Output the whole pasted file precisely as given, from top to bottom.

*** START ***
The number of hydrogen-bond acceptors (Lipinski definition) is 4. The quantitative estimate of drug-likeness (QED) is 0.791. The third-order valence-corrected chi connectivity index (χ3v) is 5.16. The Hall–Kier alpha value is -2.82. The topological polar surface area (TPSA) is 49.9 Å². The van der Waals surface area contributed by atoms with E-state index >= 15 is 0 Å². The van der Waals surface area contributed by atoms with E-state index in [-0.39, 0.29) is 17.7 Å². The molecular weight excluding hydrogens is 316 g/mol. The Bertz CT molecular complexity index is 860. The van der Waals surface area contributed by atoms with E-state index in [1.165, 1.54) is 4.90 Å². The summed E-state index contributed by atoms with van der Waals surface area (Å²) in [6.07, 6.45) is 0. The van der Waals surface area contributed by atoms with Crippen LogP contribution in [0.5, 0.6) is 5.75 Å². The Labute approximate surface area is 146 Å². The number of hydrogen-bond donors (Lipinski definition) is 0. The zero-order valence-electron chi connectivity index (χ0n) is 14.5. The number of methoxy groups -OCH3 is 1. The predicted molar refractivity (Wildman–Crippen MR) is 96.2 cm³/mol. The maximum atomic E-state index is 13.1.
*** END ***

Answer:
The number of hydrogen-bond acceptors (Lipinski definition) is 4. The quantitative estimate of drug-likeness (QED) is 0.791. The third-order valence-corrected chi connectivity index (χ3v) is 5.16. The Hall–Kier alpha value is -2.82. The topological polar surface area (TPSA) is 49.9 Å². The van der Waals surface area contributed by atoms with E-state index >= 15 is 0 Å². The van der Waals surface area contributed by atoms with E-state index in [-0.39, 0.29) is 17.7 Å². The molecular weight excluding hydrogens is 316 g/mol. The Bertz CT molecular complexity index is 860. The van der Waals surface area contributed by atoms with E-state index in [1.165, 1.54) is 4.90 Å². The summed E-state index contributed by atoms with van der Waals surface area (Å²) in [6.07, 6.45) is 0. The van der Waals surface area contributed by atoms with Crippen LogP contribution in [0.5, 0.6) is 5.75 Å². The Labute approximate surface area is 146 Å². The number of hydrogen-bond donors (Lipinski definition) is 0. The zero-order valence-electron chi connectivity index (χ0n) is 14.5. The number of methoxy groups -OCH3 is 1. The predicted molar refractivity (Wildman–Crippen MR) is 96.2 cm³/mol. The maximum atomic E-state index is 13.1.